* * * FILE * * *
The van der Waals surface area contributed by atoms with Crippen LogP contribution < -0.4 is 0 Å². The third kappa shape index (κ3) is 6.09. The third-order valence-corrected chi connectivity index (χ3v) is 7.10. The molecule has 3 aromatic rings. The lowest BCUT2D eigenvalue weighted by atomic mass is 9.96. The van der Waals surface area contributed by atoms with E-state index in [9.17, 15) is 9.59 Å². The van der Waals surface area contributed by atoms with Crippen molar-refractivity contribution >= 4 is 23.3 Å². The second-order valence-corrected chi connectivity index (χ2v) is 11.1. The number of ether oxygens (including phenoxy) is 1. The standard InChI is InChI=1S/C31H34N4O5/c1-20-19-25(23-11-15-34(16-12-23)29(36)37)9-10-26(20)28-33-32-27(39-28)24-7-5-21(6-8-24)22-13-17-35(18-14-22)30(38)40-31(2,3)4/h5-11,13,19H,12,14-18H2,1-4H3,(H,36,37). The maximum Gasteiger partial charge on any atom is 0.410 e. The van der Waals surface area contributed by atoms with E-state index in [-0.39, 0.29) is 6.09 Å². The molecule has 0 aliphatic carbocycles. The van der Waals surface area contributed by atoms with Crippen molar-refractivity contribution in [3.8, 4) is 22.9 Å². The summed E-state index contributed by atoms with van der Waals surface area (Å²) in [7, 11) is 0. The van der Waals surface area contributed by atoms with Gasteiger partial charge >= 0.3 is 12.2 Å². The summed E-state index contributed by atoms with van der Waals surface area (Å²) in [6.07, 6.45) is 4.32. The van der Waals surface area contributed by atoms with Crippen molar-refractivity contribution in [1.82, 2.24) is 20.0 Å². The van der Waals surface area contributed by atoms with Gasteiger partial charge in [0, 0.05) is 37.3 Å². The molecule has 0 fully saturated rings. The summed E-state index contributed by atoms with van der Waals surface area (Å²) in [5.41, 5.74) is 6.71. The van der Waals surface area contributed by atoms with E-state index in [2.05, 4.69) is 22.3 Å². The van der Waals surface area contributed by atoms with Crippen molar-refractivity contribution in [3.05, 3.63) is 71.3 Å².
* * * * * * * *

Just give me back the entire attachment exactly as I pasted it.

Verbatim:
The van der Waals surface area contributed by atoms with Crippen LogP contribution < -0.4 is 0 Å². The third kappa shape index (κ3) is 6.09. The third-order valence-corrected chi connectivity index (χ3v) is 7.10. The molecule has 3 aromatic rings. The lowest BCUT2D eigenvalue weighted by atomic mass is 9.96. The van der Waals surface area contributed by atoms with E-state index in [9.17, 15) is 9.59 Å². The van der Waals surface area contributed by atoms with Crippen molar-refractivity contribution >= 4 is 23.3 Å². The second-order valence-corrected chi connectivity index (χ2v) is 11.1. The number of ether oxygens (including phenoxy) is 1. The standard InChI is InChI=1S/C31H34N4O5/c1-20-19-25(23-11-15-34(16-12-23)29(36)37)9-10-26(20)28-33-32-27(39-28)24-7-5-21(6-8-24)22-13-17-35(18-14-22)30(38)40-31(2,3)4/h5-11,13,19H,12,14-18H2,1-4H3,(H,36,37). The maximum Gasteiger partial charge on any atom is 0.410 e. The van der Waals surface area contributed by atoms with E-state index in [-0.39, 0.29) is 6.09 Å². The molecule has 0 aliphatic carbocycles. The van der Waals surface area contributed by atoms with Crippen molar-refractivity contribution in [3.8, 4) is 22.9 Å². The summed E-state index contributed by atoms with van der Waals surface area (Å²) in [7, 11) is 0. The van der Waals surface area contributed by atoms with Gasteiger partial charge >= 0.3 is 12.2 Å². The summed E-state index contributed by atoms with van der Waals surface area (Å²) in [6.07, 6.45) is 4.32. The van der Waals surface area contributed by atoms with Crippen molar-refractivity contribution in [1.82, 2.24) is 20.0 Å². The van der Waals surface area contributed by atoms with Gasteiger partial charge in [0, 0.05) is 37.3 Å². The molecule has 0 fully saturated rings. The summed E-state index contributed by atoms with van der Waals surface area (Å²) in [5.41, 5.74) is 6.71. The van der Waals surface area contributed by atoms with E-state index in [2.05, 4.69) is 22.3 Å². The van der Waals surface area contributed by atoms with Crippen molar-refractivity contribution in [3.05, 3.63) is 71.3 Å².